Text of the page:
What Aggie calls the "whitewashing" has commenced as a number of Tkach-sect websites waste no time in undergoing a makeover from Worldwide Church of God to Grace Communion International.
"One ministry blog has already been whitewashed. The Surprising God Blog has not (yet). One Pennsylvania congregation has been whitewashed. WCG’s vulnerable and at-risk youth recruitment propaganda has not been whitewashed (yet). One TN congregation has been whitewashed. Anybody speak Spanish? Looks like this congregation has been whitewashed, but I can’t tell for certain." (From ISA)
The move is clever. We all know the sect is still Joe's stolen sinecure. Legally it's still WCG, but a new name creates further distance from the past. Those of us who are past members of WCG have effectively been cut loose a second time... we were never members of anything called Grace Communion International. Joe has put on a silly hat and a plastic nose, "can't see me!"
And it is a clanger of a name. GCI doesn't have the x-factor when it comes to church marketing. I don't think the Glendora mullahs will be too worried though, their downsized sect will continue to rake in returns on legacies and assets for a long time.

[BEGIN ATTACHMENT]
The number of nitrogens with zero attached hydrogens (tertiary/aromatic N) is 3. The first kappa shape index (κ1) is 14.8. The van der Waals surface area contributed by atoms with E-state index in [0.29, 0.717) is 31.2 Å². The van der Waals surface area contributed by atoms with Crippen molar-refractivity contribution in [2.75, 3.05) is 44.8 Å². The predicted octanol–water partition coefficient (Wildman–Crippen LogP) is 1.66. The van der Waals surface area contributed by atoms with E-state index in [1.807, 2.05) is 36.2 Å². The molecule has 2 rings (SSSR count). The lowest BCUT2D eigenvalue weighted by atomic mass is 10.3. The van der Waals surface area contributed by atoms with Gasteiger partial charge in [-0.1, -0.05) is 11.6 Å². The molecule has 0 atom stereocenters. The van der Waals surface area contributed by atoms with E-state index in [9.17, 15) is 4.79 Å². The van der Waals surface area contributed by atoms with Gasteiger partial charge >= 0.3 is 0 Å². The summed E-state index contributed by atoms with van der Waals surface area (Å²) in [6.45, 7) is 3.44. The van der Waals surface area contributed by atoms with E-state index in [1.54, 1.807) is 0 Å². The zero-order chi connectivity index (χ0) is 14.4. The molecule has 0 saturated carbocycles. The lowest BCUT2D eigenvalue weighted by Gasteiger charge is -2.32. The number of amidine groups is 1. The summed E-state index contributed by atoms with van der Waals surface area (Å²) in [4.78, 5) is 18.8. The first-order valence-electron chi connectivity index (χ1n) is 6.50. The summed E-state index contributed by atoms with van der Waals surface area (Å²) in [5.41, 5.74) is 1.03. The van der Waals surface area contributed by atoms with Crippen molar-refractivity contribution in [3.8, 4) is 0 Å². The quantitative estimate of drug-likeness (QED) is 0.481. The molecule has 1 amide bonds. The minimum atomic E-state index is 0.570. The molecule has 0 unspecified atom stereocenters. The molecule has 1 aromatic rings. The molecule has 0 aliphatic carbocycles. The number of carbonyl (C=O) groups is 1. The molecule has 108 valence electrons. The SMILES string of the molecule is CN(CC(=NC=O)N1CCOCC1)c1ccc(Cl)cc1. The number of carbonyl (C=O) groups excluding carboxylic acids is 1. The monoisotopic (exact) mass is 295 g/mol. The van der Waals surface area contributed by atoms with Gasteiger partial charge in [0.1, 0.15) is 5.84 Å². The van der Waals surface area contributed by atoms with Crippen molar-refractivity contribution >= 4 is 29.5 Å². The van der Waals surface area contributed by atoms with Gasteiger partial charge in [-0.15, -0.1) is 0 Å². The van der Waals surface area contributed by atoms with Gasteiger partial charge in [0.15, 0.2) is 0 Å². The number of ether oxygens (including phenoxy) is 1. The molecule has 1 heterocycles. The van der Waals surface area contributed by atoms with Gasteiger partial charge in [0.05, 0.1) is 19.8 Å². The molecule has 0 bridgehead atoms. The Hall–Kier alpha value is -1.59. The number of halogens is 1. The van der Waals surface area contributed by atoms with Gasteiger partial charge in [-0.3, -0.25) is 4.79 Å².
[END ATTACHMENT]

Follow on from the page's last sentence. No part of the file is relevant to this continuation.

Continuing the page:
One of the interesting revelations that came out in the recent Monte Wolverton interview was that (and I'm heavily paraphrasing here) Pope Joe and Cardinal Mike put the hard word on Monte to hand over his father's Bible Story artwork to the WCG/GCI, even though he had possession. Why? Well, it's obviously worth at least thirty pieces of high grade silver. Because Basil was in church employment at the time the drawings were made, they had the legal right to demand them. Morally speaking though, it was the pits. So if you're wondering why the Wolverton Bible has all those obsequious references to Joe, Mike and WCG... look no further. This is how they treat their friends.
The point is, Joe and Mike are anything but mushy marshmallows. Behind the goofy appearance and sanctimonious exteriors lie hard, calculating men. Their Achilles heel is that they rarely get those calculations right, for which we can all be grateful.